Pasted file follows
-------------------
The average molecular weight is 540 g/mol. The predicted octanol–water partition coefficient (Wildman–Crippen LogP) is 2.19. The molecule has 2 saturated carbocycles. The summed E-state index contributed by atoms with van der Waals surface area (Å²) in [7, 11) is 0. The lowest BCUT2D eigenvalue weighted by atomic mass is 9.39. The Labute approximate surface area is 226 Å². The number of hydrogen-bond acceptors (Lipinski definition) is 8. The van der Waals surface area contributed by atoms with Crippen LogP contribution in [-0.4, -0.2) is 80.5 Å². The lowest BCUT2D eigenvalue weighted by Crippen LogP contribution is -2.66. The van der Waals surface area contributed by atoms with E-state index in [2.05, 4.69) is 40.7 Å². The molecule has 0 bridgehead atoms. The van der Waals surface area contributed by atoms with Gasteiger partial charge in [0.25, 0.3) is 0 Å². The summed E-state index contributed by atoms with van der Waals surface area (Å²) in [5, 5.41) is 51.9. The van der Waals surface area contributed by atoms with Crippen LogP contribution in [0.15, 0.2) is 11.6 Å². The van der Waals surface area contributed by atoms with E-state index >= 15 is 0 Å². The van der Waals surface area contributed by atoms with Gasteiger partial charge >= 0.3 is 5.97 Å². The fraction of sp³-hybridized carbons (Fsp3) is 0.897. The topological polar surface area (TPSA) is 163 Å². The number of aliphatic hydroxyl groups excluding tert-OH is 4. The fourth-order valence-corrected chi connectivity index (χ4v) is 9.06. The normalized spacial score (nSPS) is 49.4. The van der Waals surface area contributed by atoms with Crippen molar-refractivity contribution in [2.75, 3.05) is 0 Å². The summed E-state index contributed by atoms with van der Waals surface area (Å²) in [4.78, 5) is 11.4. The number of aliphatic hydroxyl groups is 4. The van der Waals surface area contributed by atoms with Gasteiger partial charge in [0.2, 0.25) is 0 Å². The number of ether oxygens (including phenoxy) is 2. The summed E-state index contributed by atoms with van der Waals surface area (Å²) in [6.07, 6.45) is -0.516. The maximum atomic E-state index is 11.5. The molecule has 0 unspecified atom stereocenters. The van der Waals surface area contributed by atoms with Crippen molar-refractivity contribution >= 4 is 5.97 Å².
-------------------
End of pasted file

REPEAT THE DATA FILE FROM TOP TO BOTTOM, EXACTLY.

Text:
The average molecular weight is 540 g/mol. The predicted octanol–water partition coefficient (Wildman–Crippen LogP) is 2.19. The molecule has 2 saturated carbocycles. The summed E-state index contributed by atoms with van der Waals surface area (Å²) in [7, 11) is 0. The lowest BCUT2D eigenvalue weighted by atomic mass is 9.39. The Labute approximate surface area is 226 Å². The number of hydrogen-bond acceptors (Lipinski definition) is 8. The van der Waals surface area contributed by atoms with Crippen LogP contribution in [-0.4, -0.2) is 80.5 Å². The lowest BCUT2D eigenvalue weighted by Crippen LogP contribution is -2.66. The van der Waals surface area contributed by atoms with E-state index in [2.05, 4.69) is 40.7 Å². The molecule has 0 bridgehead atoms. The van der Waals surface area contributed by atoms with Gasteiger partial charge in [0.25, 0.3) is 0 Å². The summed E-state index contributed by atoms with van der Waals surface area (Å²) in [5, 5.41) is 51.9. The van der Waals surface area contributed by atoms with Crippen LogP contribution in [0.15, 0.2) is 11.6 Å². The van der Waals surface area contributed by atoms with E-state index >= 15 is 0 Å². The van der Waals surface area contributed by atoms with Gasteiger partial charge >= 0.3 is 5.97 Å². The fraction of sp³-hybridized carbons (Fsp3) is 0.897. The topological polar surface area (TPSA) is 163 Å². The number of aliphatic hydroxyl groups excluding tert-OH is 4. The fourth-order valence-corrected chi connectivity index (χ4v) is 9.06. The normalized spacial score (nSPS) is 49.4. The van der Waals surface area contributed by atoms with Crippen molar-refractivity contribution in [2.75, 3.05) is 0 Å². The summed E-state index contributed by atoms with van der Waals surface area (Å²) in [4.78, 5) is 11.4. The number of aliphatic hydroxyl groups is 4. The van der Waals surface area contributed by atoms with Gasteiger partial charge in [0.2, 0.25) is 0 Å². The number of ether oxygens (including phenoxy) is 2. The summed E-state index contributed by atoms with van der Waals surface area (Å²) in [6.07, 6.45) is -0.516. The maximum atomic E-state index is 11.5. The molecule has 0 unspecified atom stereocenters. The van der Waals surface area contributed by atoms with Crippen molar-refractivity contribution >= 4 is 5.97 Å².